This is an archived article that was published on sltrib.com in 2012, and information in the article may be outdated. It is provided only for personal research purposes and may not be reprinted.
Utah has always hovered near last place when it comes to pay equity between men and women. Now, a new analysis of U.S. census data shows we're right at the bottom, with employers paying 55 cents to a woman compared with the dollar a man makes.
It's a shame and an outrage. By so many measures, Utah's women are as smart and hardworking as its men. More work outside the home than the national average, and a young woman can spend 30 years in the labor force, according to the Department of Workforce Services. Most women who work are married. On a darker note, a third of female-headed households are in poverty.
Meantime, a 2008 survey showed a Utah man with a full-time job earns a median of $45,000. The comparable figure for women is $31,200.
The big question: Why?
Well, it can be straight-up sexism in the workplace. Or we can blame our culture, the one that says women tend to stay home and miss out on some earnings to take care of the kids while the husband's working. There's also research that women who don't plan to work outside the home see no good reason to go to college.
That thinking, for many women, abruptly ends with divorce, a man's death or unemployment, or any number of adverse situations that leave a woman and her children bereft.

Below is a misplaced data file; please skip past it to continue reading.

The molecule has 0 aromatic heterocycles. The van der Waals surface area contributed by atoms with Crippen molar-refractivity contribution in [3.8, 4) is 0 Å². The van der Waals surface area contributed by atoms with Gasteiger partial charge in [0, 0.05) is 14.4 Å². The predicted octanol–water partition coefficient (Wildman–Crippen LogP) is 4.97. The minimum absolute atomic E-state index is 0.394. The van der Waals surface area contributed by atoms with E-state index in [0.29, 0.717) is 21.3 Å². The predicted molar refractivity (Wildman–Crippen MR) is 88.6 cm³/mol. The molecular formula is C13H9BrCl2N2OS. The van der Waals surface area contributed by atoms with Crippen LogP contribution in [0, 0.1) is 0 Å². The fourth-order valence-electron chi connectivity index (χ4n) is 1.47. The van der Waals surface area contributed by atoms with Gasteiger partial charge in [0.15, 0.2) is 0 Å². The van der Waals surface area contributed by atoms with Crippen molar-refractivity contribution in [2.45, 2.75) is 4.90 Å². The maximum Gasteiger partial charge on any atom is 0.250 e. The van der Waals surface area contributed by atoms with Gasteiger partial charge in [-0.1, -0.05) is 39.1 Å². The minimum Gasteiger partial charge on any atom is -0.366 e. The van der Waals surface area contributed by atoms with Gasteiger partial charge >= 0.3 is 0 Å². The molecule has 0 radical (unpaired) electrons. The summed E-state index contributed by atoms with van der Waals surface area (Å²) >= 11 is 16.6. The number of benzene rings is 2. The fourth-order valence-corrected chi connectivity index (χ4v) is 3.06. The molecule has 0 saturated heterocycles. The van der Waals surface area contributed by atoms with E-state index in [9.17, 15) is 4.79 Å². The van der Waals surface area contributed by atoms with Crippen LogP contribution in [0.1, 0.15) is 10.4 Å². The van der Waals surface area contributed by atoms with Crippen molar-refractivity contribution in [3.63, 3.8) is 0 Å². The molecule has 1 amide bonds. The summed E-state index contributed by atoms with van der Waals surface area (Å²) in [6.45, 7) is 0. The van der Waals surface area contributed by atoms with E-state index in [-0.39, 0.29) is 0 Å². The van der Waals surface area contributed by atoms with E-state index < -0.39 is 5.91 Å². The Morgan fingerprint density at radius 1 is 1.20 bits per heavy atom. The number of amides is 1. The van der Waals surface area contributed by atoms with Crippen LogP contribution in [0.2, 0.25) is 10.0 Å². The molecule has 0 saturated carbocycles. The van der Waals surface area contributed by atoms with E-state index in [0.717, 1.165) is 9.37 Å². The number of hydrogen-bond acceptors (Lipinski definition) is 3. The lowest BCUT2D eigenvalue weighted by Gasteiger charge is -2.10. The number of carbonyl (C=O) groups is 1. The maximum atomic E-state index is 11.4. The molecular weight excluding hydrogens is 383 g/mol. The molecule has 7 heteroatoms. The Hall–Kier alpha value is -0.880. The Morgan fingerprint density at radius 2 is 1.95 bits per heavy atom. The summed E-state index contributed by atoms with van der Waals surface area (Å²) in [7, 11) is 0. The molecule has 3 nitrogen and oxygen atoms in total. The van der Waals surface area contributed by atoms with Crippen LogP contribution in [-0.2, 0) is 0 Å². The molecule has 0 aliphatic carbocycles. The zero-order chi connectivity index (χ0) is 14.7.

There is every reason to believe that whatever a woman's circumstance is, higher education will help her gain knowledge, confidence, a good job at decent wages and lifelong learning skills that would help her in school and on the job.
Still, there's that earnings imbalance.
So knowledge is key, says Tracy Harris-Belnap, state program specialist at Workplace Services. And that knowledge comes from doing the homework.
That means researching a job before you apply. What's the cost and quality of health insurance and what's the salary range?
Harris-Belnap recommends doing informational interviews with a person who has the same kind of job you want. In addition, write a first-rate résumé that prospective employers will actually read, especially in a time when hundreds of applicants may be gunning for the same job.
Workforce Services offers free classes on how to write such résumés along with additional resources on employment and life skills as well as courses for people looking for full-time jobs. And anyone can search the Web for articles about companies or organizations to learn how they operate, job descriptions and details and some pay information.
Perhaps most important, women must become good negotiators. With enough practice, even shy women can be assertive.
I once took a job that paid several thousand dollars less than the one I left. I'm still kicking myself for that proof positive that it will never do us (or our daughters and sons) any good to sell ourselves short.
Peg McEntee is a news columnist. Reach her at firstname.lastname@example.org, facebook.com/pegmcentee and Twitter: @pegmcentee.